Encyclopedia of the Great Plains

David J. Wishart, Editor


Map of Oklahoma and Indian Territories

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All of Oklahoma was referred to as "Indian Territory" until 1890, when Congress partitioned Oklahoma Territory and made "Indian Territory" the formal name for the Five Civilized Tribes' domain. Indian Territory's relevance to the Great Plains thus spans from the 1820s, when the United States cleared title through treaty cessions by the Quapaws (1818) and Osages (1825) and designated the area as "Indian Country," to the Oklahoma land runs, beginning in 1889.

The area had long been permanently or seasonally occupied by Great Plains peoples, notably the Wichitas, Kiowas, and Plains Apaches. Comanche, Cheyenne, Arapaho, and Pawnee bison hunters also knew it well in the 1820s, as did hunters from the east, including bands of Cherokees, who came to the Arkansas and Red River areas decades before their nation was forcibly relocated there. The treaties that forced the Five Tribes to remove from their eastern homelands in the 1830s gave them roughly equivalent areas in Indian Territory, overlapping the eastern margin of the Great Plains.

The Five Tribes' three ribbons of Great Plains land included the Cherokee Outlet in the north, a strip between this and the Canadian River shared by the Creek and Seminole Nations, and a wide expanse between the Canadian and North Fork of the Red River owned by the Choctaws and Chickasaws (Texas began west of the North Fork). The Five Tribes' settlements clung to the safe, humid, accessible, alluvial valleys to the east, which left the Kiowas and Comanches to command their western lands.

Beginning in the 1850s western Indian Territory became a dumping ground for dispossessed Plains Indians. When the Chickasaws and Choctaws separated in 1855, they leased the western third of their domain to the United States to resettle Texas Indians. After the Civil War the Five Tribes were forced to cede their western lands to make room for new reservations. The eastern third of the Cherokee, Creek, and Seminole holdings was parceled among a diverse set of Native American refugees, creating a cluster of small, poverty-stricken reservations. The western lands of the Seminoles, Choctaws, and Chickasaws became reservations for the Cheyennes and Arapahos, Comanches, and Kiowas and Apaches, following their brutal suppression by the army in the 1860s and 1870s, which also coincided with the era of the cattle drives through the area.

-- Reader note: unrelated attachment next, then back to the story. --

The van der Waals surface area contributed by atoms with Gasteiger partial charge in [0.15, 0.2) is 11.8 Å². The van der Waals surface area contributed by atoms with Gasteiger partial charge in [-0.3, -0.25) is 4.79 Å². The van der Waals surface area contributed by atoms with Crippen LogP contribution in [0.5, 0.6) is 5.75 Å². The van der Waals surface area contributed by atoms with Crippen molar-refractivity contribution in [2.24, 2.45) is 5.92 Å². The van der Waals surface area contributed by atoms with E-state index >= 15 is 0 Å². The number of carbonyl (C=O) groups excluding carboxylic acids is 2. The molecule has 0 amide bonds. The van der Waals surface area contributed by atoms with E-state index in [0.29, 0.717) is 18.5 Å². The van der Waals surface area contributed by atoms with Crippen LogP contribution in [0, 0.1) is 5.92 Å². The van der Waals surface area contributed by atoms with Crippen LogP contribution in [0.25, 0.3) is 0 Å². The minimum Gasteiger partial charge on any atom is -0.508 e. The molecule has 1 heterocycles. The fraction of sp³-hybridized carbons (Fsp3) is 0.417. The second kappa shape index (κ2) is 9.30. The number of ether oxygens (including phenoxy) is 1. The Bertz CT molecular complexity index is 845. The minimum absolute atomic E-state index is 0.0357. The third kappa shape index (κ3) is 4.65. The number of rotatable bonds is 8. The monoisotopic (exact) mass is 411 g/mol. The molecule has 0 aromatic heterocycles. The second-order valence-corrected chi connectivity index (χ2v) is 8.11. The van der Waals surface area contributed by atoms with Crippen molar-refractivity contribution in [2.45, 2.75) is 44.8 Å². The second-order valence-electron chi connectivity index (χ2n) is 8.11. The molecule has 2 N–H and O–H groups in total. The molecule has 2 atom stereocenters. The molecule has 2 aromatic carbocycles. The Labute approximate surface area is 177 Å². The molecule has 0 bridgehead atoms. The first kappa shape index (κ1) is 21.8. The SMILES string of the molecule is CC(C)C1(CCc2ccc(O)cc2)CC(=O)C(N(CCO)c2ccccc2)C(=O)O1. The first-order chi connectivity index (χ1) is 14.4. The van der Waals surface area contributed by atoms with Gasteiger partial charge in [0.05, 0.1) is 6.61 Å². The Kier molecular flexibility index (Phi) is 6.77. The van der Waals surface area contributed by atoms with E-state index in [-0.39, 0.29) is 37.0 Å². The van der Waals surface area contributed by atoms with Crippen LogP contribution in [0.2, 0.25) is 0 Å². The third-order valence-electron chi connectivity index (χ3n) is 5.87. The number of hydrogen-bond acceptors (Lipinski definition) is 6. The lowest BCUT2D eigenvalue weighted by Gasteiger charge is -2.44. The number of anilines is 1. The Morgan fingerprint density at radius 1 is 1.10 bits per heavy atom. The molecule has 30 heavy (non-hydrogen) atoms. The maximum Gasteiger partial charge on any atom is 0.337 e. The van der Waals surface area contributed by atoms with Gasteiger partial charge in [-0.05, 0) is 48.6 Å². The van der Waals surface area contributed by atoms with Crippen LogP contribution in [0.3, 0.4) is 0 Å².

By the 1880s reservation farming was largely unsuccessful, since the most rational land use for land-rich, capital-poor Indians was to lease land to white cattlemen. For quite different reasons, farmers and humanitarian reformers agreed that the communal land tenure on reservations had to end. In 1887 Congress passed the General Allotment (Dawes) Act, which required tribal members to select 160 acres of land for their own use, although title would be held for a period of years by the government. The acreage that remained was then opened to white settlement. The reservations of western Indian Territory were allotted in the late 1880s and early 1890s. This was immediately followed by land runs and lotteries that brought tens of thousands of white families to the region.


Brad A. Bays Oklahoma State University

Debo, Angie. And Still the Waters Run: The Betrayal of the Five Civilized Tribes. Princeton NJ: Princeton University Press, 1940.

Gibson, Arrell Morgan. Oklahoma: A History of Five Centuries. Norman: University of Oklahoma Press, 1981.

Morris, John W., Charles R. Goins, and Edwin C. McReynolds. Historical Atlas of Oklahoma. Norman: University of Oklahoma Press, 1986.

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